In his defense, it’s painfully obvious that he’s obligated to set up Phase Three of the Marvel Cinematic Universe because there are more than a few subplots that don’t quite vibe with the “Ultron” story. Thor keeps wandering off to investigate a dream, but it’s really only serving to set up “Thor 3”. Cap and Stark are getting ready to do battle in “Captain America: Civil War”. Those seeds are planted here. Marvel is about to bring “Black Panther” to the big screen in a couple years. His homeland Wakanda and his nemesis are introduced here.
That is the problem main problem with “Age of Ultron”, at times, there’s just too much going on with too many characters balancing too many subplots. But it’s never enough to derail the movie. Whedon has ascended to the hierarchy of the geek kingdom because he knows what the fans want. There are plenty of hidden jokes, easter eggs, and cameos to warrant multiple viewings. Plus, Hawkeye finally gets to do some stuff.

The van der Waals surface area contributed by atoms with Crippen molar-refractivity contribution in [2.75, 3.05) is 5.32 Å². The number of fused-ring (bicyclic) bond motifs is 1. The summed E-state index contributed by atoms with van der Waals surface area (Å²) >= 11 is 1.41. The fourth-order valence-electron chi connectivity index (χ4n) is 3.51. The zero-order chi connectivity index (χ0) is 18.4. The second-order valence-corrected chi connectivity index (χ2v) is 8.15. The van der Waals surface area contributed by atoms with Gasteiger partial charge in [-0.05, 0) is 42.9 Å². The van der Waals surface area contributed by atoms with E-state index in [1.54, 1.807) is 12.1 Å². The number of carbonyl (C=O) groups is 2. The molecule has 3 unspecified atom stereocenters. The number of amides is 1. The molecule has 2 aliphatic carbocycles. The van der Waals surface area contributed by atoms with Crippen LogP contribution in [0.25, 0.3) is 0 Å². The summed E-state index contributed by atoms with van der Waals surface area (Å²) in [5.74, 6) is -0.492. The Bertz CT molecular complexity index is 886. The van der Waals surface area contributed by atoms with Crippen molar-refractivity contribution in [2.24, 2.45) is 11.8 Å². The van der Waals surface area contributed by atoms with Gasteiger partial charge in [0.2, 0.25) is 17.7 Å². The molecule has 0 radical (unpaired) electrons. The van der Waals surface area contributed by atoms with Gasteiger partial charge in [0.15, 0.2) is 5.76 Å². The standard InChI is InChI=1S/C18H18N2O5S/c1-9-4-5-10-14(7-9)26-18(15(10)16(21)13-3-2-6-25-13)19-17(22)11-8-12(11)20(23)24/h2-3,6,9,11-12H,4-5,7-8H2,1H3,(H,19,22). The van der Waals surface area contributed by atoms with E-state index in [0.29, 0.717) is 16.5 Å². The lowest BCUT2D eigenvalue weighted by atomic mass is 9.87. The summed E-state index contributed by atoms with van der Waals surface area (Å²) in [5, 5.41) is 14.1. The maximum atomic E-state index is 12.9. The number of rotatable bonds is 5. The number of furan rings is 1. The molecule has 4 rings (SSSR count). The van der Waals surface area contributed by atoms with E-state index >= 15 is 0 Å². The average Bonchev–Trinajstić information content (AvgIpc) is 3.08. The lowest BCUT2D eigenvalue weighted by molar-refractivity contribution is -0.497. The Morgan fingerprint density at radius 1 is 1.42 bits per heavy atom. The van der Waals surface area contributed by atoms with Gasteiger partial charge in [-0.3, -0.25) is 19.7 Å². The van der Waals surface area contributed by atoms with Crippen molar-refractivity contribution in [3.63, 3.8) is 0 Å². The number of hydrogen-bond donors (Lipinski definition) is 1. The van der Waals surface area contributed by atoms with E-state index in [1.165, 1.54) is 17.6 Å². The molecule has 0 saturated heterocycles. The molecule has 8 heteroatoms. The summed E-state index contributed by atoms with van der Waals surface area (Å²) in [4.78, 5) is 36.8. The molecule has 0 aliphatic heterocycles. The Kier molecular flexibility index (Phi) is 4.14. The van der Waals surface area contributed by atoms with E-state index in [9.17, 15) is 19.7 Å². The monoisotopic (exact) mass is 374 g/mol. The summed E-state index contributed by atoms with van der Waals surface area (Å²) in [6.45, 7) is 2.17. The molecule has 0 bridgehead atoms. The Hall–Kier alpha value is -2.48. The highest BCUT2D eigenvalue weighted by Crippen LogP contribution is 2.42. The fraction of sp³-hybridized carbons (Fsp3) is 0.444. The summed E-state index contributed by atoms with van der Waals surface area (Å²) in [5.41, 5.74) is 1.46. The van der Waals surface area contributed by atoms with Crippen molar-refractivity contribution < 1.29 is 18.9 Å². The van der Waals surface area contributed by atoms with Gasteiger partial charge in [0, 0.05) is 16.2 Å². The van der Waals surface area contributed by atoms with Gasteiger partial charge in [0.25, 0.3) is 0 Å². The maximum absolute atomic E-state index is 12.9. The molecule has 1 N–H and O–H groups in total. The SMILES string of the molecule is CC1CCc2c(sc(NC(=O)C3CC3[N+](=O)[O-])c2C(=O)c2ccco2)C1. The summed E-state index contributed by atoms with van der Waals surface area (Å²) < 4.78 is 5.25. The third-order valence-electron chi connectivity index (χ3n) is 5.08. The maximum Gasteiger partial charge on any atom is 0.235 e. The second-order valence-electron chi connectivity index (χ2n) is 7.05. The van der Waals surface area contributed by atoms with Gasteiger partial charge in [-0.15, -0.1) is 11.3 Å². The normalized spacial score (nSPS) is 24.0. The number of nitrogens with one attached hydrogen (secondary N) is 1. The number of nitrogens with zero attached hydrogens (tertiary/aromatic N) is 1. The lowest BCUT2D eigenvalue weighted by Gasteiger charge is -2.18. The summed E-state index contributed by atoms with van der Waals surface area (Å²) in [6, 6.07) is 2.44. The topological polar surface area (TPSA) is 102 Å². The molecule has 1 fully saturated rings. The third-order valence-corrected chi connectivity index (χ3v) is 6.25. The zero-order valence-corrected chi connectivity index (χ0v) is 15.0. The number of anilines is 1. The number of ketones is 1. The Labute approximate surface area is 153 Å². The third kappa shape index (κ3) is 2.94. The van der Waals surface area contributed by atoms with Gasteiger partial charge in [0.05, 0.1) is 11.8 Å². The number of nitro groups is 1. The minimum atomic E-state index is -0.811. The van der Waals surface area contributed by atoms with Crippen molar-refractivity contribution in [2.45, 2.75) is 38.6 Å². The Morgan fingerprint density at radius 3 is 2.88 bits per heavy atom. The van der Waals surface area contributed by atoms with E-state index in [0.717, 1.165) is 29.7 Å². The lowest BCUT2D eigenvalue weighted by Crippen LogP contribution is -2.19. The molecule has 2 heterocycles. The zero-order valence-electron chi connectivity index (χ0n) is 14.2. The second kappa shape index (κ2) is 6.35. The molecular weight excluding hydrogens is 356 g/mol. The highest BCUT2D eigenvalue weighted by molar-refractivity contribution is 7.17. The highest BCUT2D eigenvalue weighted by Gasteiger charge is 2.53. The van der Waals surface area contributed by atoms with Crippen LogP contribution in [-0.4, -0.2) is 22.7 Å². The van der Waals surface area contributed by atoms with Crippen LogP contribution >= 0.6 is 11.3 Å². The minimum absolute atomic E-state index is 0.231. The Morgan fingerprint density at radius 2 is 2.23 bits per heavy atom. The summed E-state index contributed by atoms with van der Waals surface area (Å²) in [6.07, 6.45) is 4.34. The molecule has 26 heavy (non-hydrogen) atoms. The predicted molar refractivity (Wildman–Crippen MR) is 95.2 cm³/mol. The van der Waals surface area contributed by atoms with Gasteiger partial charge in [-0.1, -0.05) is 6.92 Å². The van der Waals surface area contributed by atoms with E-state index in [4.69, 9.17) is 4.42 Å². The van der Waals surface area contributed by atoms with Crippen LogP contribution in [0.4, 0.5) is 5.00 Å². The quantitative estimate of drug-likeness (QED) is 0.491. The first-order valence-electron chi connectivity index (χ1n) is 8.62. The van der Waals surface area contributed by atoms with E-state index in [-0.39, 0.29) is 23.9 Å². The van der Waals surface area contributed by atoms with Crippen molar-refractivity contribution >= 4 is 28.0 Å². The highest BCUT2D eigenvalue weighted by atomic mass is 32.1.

If your expectation is that “Avegners: Age of Ultron” will be the greatest movie ever – or at least the greatest Marvel movie ever, you’re setting yourself up for disappointment. Beauty is in the eye of the beholder, but while it’s not one of Marvel’s best, it’s still an exciting and fun sequel that will keep the fans coming back for more.
Running time: 2 hours 21 minutes
MPAA rating: PG-13 for intense sequences of sci-fi action, violence and destruction, and for some suggestive comments.
After credits scene: There is one mid-credit scene, but the press screening in Kansas City showed no after credits stinger. Stay at your own risk…or reward…just in case.